In November 1992, hip-hop trio Digable Planets arrived in style with “Rebirth Of Slick (Cool Like Dat),” a debut single that not only saw them break through commercially – hitting No 15 on the US Billboard Top 100 – but served as a statement of intent.
The single drew from a rich seam of Black music history, using a slowed-down sample of the bassline from Art Blakey & The Jazz Messenger’s 1978 track “Stretching” and the irresistibly funky breakbeat from The Honey Drippers’ 1973 single “Impeach The President” as a foundation for the kind of cool and enlightened wordplay that became a trademark. When Ishamel “Butterfly” Butler dropped the immortal line “We be to rap what key is to lock,” it spoke of a confidence that few artists achieve so early in their career.
It was no fluke. With the arrival of debut album Reachin’ (A New Refutation Of Time And Space) – its full title a reference to an essay by Argentinian writer and theorist Jorge Luis Borges – it was clear that a vital new voice in hip-hop had emerged. The public agreed, as Reachin’ also entered the Billboard 200 at No 15. At the first time of asking, Digable Planets had a hit album on their hands.
The beginnings of Digable Planets
But while Digable Planets’ first offerings to the world might have made it seem as if they’d arrived fully formed, the project had been in the works for years. Butler began recording demos under the name Digable Planets around 1987, inspired by the socially conscious and jazz-influenced antidote to gangster rap coming from the loose collective of acts known as Native Tongues, including De La Soul, The Jungle Brothers, and A Tribe Called Quest.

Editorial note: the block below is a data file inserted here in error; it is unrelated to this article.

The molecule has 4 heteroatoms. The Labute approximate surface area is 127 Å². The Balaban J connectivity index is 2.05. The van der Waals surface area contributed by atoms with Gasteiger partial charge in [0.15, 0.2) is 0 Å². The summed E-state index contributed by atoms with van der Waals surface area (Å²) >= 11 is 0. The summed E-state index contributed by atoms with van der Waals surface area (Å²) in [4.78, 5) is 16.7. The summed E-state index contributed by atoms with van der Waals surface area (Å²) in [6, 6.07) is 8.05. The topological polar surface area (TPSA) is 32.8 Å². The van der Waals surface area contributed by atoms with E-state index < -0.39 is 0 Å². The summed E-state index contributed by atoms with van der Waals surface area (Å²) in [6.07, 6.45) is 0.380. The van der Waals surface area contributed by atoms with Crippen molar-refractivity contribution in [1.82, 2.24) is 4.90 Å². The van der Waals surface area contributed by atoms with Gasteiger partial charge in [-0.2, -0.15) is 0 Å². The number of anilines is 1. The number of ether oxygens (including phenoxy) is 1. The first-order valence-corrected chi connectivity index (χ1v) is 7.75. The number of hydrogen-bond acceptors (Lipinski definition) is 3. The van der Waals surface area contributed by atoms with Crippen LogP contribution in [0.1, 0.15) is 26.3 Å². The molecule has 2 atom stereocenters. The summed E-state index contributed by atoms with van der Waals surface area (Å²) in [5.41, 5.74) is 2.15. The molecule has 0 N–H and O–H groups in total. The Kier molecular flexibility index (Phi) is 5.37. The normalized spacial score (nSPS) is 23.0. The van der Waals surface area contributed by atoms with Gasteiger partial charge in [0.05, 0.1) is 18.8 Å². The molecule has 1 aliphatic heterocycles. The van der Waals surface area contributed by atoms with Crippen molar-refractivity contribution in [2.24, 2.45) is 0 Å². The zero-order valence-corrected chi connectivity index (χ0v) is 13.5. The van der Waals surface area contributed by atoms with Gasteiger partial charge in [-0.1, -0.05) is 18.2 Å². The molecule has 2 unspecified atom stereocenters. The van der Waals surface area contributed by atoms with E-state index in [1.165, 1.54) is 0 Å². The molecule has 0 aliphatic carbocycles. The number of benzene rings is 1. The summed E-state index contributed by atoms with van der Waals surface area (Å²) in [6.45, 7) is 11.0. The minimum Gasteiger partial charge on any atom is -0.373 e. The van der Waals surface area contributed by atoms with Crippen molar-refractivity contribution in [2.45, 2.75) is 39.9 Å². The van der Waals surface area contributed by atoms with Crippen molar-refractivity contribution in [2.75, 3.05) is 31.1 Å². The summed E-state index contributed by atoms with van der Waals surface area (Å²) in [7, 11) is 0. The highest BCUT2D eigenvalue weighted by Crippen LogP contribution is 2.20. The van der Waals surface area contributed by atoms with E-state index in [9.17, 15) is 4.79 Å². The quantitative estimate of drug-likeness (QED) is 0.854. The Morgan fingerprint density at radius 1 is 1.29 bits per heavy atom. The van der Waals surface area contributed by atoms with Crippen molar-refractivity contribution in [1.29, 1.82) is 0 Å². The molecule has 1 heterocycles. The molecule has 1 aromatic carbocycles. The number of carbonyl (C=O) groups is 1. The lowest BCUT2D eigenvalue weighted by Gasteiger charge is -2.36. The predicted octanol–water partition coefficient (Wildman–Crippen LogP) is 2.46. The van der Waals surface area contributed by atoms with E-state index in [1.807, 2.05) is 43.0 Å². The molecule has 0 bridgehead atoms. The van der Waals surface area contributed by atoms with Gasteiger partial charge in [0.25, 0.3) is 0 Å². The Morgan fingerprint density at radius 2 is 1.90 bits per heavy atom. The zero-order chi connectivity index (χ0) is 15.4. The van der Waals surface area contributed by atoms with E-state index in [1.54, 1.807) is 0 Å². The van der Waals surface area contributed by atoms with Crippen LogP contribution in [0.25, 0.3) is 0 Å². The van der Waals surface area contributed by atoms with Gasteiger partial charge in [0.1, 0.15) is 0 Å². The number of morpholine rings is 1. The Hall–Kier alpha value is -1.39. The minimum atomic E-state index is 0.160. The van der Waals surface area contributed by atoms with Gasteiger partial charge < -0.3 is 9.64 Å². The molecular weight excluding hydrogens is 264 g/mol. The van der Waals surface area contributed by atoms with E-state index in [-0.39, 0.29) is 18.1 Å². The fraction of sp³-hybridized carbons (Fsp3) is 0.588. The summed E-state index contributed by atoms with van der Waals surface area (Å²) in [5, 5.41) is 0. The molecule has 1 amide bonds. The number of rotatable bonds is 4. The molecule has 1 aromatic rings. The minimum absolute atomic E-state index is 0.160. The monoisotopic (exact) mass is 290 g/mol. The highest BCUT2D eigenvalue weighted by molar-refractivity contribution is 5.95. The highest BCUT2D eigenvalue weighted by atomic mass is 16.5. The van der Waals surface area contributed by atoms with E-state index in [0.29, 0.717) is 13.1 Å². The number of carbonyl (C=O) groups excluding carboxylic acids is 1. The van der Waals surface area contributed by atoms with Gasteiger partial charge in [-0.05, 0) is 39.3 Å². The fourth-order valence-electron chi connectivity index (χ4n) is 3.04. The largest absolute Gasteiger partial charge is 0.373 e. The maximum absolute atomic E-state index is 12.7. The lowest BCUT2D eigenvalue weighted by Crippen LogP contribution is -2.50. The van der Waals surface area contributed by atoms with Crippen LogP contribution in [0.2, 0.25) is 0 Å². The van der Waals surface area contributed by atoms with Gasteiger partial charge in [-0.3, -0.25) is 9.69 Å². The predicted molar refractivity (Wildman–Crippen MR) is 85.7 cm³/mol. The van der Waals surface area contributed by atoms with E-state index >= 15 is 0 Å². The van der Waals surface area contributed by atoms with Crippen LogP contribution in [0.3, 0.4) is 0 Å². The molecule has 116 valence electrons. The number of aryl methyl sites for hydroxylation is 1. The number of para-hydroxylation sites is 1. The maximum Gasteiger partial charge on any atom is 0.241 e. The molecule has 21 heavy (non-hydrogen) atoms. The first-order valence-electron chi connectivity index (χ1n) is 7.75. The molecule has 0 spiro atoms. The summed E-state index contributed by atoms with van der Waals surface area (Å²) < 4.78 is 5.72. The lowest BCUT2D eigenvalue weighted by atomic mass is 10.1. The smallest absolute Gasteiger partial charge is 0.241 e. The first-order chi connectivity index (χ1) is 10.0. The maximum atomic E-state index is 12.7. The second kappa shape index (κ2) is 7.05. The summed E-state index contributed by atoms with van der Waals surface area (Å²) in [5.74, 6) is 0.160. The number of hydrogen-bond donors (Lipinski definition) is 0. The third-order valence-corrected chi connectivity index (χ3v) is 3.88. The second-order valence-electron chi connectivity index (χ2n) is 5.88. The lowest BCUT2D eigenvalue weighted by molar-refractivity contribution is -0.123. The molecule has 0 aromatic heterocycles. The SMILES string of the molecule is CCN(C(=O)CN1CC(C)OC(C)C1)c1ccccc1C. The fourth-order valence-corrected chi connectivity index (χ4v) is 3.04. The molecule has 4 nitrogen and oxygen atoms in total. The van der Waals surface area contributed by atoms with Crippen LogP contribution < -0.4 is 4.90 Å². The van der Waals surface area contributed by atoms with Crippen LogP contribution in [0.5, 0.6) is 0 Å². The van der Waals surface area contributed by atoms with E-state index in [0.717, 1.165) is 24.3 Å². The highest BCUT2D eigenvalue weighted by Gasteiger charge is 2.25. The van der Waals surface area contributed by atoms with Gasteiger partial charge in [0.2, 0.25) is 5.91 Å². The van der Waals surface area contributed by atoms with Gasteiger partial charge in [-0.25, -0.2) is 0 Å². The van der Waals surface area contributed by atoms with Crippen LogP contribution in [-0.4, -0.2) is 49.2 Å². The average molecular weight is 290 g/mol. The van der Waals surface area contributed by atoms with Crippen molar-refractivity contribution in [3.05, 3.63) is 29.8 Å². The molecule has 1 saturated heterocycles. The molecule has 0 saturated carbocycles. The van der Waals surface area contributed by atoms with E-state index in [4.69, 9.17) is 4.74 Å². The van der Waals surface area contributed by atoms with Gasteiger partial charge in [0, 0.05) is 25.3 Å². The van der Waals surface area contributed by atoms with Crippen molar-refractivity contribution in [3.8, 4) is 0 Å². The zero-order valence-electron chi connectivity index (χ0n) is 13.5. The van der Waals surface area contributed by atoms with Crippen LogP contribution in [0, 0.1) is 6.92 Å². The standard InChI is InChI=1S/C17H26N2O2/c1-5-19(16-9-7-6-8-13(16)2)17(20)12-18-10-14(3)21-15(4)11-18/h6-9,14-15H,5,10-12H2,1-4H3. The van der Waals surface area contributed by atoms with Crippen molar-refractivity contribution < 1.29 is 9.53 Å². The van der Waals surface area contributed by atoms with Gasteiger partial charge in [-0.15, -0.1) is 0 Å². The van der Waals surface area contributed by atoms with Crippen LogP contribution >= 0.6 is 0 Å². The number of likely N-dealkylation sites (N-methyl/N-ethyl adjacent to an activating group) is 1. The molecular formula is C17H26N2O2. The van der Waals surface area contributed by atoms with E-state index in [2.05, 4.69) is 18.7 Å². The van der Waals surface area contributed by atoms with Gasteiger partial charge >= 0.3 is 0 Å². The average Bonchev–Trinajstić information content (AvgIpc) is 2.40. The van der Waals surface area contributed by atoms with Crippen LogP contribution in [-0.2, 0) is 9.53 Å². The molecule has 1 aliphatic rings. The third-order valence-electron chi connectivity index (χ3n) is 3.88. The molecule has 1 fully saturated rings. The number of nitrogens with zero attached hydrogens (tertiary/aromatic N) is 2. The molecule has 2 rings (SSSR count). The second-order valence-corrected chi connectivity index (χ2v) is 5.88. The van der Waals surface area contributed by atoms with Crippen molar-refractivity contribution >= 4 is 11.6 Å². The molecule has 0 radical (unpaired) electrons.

Craig Irving (AKA Doodlebug) was rapping in the Native Tongues-affiliated collective Dread Poet Society and, after regularly crossing paths with Butler, the two young rappers began collaborating. The line-up was complete when Mariana “Ladybug Mecca” Viera, a member of a hip-hop dance crew, bumped into old friend Irving at Silk City, a Philadelphia acid-jazz club. Irving introduced her to Butler, they hit it off, and when Butler drove Irving and Viera home that night, she rapped for them in the car. The pair asked her then and there to join Digable Planets.
In a way, the story went back even further to Butler’s childhood. He was raised on jazz by his father, a history professor – in an interview with Details in 1993 he described a childhood listening to “early Max Roach albums, Diz, Miles, all the Bird bands.” In 2018, Butler told DJ and writer Larry Mizell Jr, “When I was about 10, my pop was like, ‘C’mon, I’m taking you somewhere.’ We go see this cat in this little building, he comes out with a box – it’s an alto sax. I’ll never forget him putting it together. I’m blowing the shit in the car. I played alto sax all through middle school and early high school.”
When hip-hop became the new sound of Black America, Butler started rapping, he had a crew in high school and made demos. From the beginning, he saw parallels with jazz – to him, mixing the musical styles together was the logical next step, as he told Details, “The real deal is that jazz was a constant struggle for the most virtuous and ingenious instrumentalists in America’s history. So I think people that know what’s going on would realize that mixing jazz and rap is really paying homage. And using the history that we have as Americans and African Americans.”
Reachin’ (A New Refutation Of Time And Space)
After signing to Pendulum Records in 1992, the trio began work on Reachin’. There was little doubt that it was Butler’s vision – he was credited on the album with the production, arrangement, and concept – but engineers and co-producers Shane Faber (A Tribe Called Quest, Jungle Brothers) and Mike Mangini (Run DMC) provided the expertise the studio rookie needed to flourish.
Faber later told The Stranger, “Ishmael conceived that project. And he had mapped the whole thing out in his head.” The task was to recreate the vibe of Butler’s home demos in the studio, as Faber recalled, “When we started to make the record, we realized that his demo had to be translated now. The record label liked the demo. They liked the whole visual concept that he had in mind. But they said, ‘OK, now turn that into songs.’ And that was our first challenge. How are we gonna make these into songs?”